Falling Forever is a grinder for all. Holmes almost in tandem with his bandmates drills home a tale of depravity and isolated dread. It's a brief yet horrific tale that serves as quite the album deep cut. Angel Tears is a small instrumental that feels very much at home with a delayed majesty wailing in and out of the listener’s ears. Eventually, this leads to Silent, one of, if not, the deepest cut on the record. Most of the songs so far have been pretty doom heavy but this one ups the doom quotient by about 6,000. It's a protracted yet never boring number with Holmes bringing in some actual spoken word bits. Final “real” track, The Painless, brings back Marrion for another round of vocal gymnastics with Holmes while Aedy and Macintosh back each with riff after colossal riff. To close, Desolate showcases the band flexing more of their love for Dead Can Dance that rides the album out on haunting strings and horns that leave the listener breathless.
After mixing and mastering duties were completed by Appleton, Gothic would finally see the light of day on March 19th, 1991. With the dust barely being able to settle, PARADISE LOST were enlisted onto a two week European jaunt with California death dealers Autopsy for the infamous “March of the Cross” tour. Aedy remembers the tour well. Metal fans will also be keen to note that at the tour’s conclusion, Autopsy would release the similarly classic Mental Funeral (1991). In regards to the tour and how it went down, Aedy had quite the enthusiastic response. He says:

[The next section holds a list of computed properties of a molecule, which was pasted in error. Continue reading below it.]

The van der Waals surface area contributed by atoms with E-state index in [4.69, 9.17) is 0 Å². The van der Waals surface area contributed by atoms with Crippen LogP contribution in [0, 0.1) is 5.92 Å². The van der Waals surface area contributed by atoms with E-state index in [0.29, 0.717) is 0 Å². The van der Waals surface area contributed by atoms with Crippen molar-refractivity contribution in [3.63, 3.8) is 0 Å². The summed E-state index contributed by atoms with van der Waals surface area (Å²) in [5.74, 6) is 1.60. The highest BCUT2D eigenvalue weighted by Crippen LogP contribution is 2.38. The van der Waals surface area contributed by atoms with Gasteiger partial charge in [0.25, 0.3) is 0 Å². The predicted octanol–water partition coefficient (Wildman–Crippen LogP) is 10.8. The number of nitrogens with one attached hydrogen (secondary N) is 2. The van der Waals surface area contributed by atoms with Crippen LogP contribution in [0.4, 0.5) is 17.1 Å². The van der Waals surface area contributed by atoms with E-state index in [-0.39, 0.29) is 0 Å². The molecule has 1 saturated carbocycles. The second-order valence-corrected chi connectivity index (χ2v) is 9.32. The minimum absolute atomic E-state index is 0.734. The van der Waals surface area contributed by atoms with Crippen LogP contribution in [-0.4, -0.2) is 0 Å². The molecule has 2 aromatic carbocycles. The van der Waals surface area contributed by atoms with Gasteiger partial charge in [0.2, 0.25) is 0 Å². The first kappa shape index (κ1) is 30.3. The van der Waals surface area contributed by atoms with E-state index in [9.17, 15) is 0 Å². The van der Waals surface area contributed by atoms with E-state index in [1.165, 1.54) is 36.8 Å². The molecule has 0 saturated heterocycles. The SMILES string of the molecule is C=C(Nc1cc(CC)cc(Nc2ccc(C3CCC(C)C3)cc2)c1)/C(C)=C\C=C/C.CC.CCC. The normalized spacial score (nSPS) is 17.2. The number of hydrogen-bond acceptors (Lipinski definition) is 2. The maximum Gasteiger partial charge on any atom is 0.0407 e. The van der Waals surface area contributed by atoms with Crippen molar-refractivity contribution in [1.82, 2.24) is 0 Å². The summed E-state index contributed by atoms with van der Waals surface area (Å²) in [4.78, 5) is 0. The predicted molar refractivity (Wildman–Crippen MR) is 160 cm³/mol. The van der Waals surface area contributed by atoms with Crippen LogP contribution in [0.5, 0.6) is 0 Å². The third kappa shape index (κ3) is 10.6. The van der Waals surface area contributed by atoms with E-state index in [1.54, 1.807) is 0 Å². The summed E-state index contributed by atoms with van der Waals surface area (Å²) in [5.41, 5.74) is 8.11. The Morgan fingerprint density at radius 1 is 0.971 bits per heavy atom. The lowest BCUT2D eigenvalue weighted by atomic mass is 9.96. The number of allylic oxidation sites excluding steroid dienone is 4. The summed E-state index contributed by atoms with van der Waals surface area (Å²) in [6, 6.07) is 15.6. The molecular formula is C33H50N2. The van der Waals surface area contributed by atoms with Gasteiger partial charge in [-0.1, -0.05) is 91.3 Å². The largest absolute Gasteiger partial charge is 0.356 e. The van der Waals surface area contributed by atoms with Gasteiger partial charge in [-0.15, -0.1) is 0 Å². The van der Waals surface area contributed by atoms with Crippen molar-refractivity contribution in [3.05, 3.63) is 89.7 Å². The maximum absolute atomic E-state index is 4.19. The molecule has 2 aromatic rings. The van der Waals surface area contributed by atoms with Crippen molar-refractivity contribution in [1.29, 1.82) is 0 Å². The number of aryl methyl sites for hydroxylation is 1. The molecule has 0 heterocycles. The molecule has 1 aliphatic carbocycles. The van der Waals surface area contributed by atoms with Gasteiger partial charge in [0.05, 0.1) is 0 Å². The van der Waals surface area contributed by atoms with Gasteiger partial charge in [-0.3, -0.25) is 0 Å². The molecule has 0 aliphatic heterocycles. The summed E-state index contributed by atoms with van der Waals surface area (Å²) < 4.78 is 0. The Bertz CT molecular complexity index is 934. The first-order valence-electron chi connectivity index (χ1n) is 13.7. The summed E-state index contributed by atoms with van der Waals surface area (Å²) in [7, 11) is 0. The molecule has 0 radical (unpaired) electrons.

“That was so much fun even though it was quite cramped. Both bands and all of the gear were in one transit van for three weeks across Europe. However, they were a great bunch of guys and good fun which of course helped. Chris and Danny were an absolute blast and completely got our very dark sarcastic sense of humour that is the norm for dour Yorkshiremen! The budget was fairly low, but it was still a super exciting experience. We learned a lot on that tour. It’s funny I was thinking about this the other day – in total, we only really toured for 6 months at the most for Gothic, as we’d already started writing Shades of God. From the summer of ’91, we were shopping around for a new label for it and we then signed with Music for Nations in Dec ’91 and were ready to record in March ’92. In light of that, whenever I look back through my old memorabilia, it wasn’t until then that I realized the actual logistics of the timeframe for that album and that is why I had little to none from Gothic. However, the real highlight was that tour with Autopsy. They were great fun and superb to watch every night and have a few drinks etc with. Good times!”
In regards to memorabilia, a few of us at Heaviest of Art are very enthusiastic about vintage shirts and band merch. Naturally, I had to ask Aedy about his favorite piece amongst the spread of classic merch from that brief time period. Aedy was quick to say a few that are definitely coveted by collectors worldwide: